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Ossatron for Elbow Pain

The Non-Invasive Surgical Alternative for Elbow Pain

The OssaTron is a high-energy shockwave device that provides a non-invasive surgical alternative for patients diagnosed with chronic lateral epicondylitis. This noninvasive out-patient procedure represents a breakthrough treatment for this condition.

Using a unique technology known as Orthotripsy, the OssaTron device emits a series of high-energy acoustic impulses (shockwaves) to stimulate healing of the affected elbow.

Is It Safe?

Yes. Developed in 1991 and widely used in Europe, the OssaTron is the first shockwave device specifically designed and FDA approved for orthopaedic use. A wealth of medical experience and state-of-the art engineering have been built into the OssaTron. Extensive clinical studies and tests have confirmed its safety and efficacy.

What are the Expected Results?

Orthotripsy with the OssaTron has been proven to be effective over 91% of the time with only one treatment.1 Pain relief typically begins within four weeks of the procedure, and continues up through six months.

What are the Possible Side Effects or Complications?

Orthotripsy has minimal risks. In some cases it may cause skin reddening, bruising, temporary numbness or tingling. In rare instances it may cause the lateral epicondyle to tear.

Why Consider Orthotripsy Versus Surgery?

Orthotripsy with the OssaTron device has a proven success rate that exceeds that of open surgery. Orthotripsy requires a minimal amount of time and patients can go home the same day the procedure is performed.

Most importantly, patients can continue to use their arm and return to normal activity within days of the procedure.

What if I Have a Special Health Condition?

The safety and effectiveness of the OssaTron procedure has not yet been determined on people with the following health conditions. Your doctor will provide you with information about how these and other health conditions might affect the determination to perform the Orthotripsy procedure:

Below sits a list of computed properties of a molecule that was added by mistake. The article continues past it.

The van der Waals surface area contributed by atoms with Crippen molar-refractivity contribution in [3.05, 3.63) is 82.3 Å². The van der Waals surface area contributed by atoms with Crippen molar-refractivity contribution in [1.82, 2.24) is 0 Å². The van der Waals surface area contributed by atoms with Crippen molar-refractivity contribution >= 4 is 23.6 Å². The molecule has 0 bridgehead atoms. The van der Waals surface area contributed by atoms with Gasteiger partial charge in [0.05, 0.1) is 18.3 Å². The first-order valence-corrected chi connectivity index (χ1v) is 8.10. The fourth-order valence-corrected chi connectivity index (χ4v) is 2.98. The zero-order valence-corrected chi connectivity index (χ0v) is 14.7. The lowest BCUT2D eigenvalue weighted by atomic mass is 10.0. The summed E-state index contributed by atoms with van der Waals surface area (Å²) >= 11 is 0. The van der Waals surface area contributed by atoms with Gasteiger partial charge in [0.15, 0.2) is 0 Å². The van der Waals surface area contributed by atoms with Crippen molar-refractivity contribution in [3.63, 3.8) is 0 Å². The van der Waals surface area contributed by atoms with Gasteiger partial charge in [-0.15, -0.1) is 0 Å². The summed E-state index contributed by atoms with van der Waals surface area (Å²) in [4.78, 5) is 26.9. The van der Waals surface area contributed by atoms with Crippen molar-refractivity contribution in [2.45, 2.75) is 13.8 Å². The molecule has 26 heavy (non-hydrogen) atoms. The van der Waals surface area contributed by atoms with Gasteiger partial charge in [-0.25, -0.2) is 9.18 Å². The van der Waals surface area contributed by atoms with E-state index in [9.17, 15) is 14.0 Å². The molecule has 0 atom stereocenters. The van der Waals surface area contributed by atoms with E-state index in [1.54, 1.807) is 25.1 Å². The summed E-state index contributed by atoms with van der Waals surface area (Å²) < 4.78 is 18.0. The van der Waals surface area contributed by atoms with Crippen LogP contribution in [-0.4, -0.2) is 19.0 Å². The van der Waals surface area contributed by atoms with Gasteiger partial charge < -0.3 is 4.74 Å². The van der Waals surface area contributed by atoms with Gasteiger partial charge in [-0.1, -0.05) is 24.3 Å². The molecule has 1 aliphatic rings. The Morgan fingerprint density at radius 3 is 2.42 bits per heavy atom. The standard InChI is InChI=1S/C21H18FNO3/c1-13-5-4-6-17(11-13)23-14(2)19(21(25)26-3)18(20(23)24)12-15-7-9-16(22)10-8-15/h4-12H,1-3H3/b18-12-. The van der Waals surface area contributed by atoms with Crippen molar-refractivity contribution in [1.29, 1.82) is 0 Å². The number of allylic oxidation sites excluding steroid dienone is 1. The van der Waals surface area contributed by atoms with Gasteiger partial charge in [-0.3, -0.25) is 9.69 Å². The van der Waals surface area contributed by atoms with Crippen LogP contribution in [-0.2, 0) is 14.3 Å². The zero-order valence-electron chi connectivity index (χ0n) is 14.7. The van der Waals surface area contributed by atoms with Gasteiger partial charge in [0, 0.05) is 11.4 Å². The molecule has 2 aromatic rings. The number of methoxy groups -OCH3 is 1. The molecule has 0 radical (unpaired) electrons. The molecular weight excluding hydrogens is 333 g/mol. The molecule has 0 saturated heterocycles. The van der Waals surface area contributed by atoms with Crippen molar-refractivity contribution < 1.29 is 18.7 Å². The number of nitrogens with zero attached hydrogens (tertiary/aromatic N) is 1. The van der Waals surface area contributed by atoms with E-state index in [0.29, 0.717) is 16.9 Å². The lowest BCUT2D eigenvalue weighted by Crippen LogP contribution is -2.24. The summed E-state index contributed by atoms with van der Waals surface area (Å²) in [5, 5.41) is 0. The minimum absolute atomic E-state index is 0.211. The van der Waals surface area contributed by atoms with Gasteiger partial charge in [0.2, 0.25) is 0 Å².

• Tarsal tunnel syndrome, or other nerve entrapment disorders
  • Diabetic neuropathy
  • Significant peripheral vascular disease
  • Severe osteoarthritis
  • Rheumatoid arthritis
  • Osteoporosis
  • Metabolic disorders
  • Malignancies
  • Paget’s disease
  • Osteomyelitis
  • Systemic infection
  • Anyone who is taking medication for bleeding problems, or has a history of bleeding or blood clotting problems should consult their doctor
  • This procedure is not recommended for pregnant women
  • This procedure is not recommended for children 

What Will Happen to You the Day of the Procedure?

You will be asked to arrive at the hospital or surgery center a few hours before your scheduled procedure. The staff may also need you to complete paperwork if you have not already done so.

Prior to administering anesthesia, the physician will palpate the elbow to determine the area of maximum tenderness (the target area) and mark the area with a surgical marking pen.

The procedure can cause discomfort or pain, so anesthesia is commonly given before the procedure.

You will stay at the hospital or surgery center for a short recovery period. You will receive post-operative instructions from your physician to follow during your recovery.

Will my Insurance Pay for the Procedure?

Many health insurance companies are incorporating high-energy Orthotripsy procedures (CPT Code 0102T) into their medical policies. It is recommended that you ask your insurance provider if the procedure is a covered benefit.

Your doctor and the treating facility will make every effort to obtain an approval from your insurance company. However, your insurance company has the final authority to approve or deny coverage. Patients are the strongest advocates in obtaining approval for insurance benefits. If you are denied coverage, you have the right to appeal that coverage decision to your insurance company's Medical Director.

  1. Shock Wave Therapy for Patients with Lateral Epicondylitis of the Elbow: A One to Two Year Follow-up Study, TheAmerican Journal of Sports Medicine, Vol. 30, No. 3, 2002. C. Wang, M.D.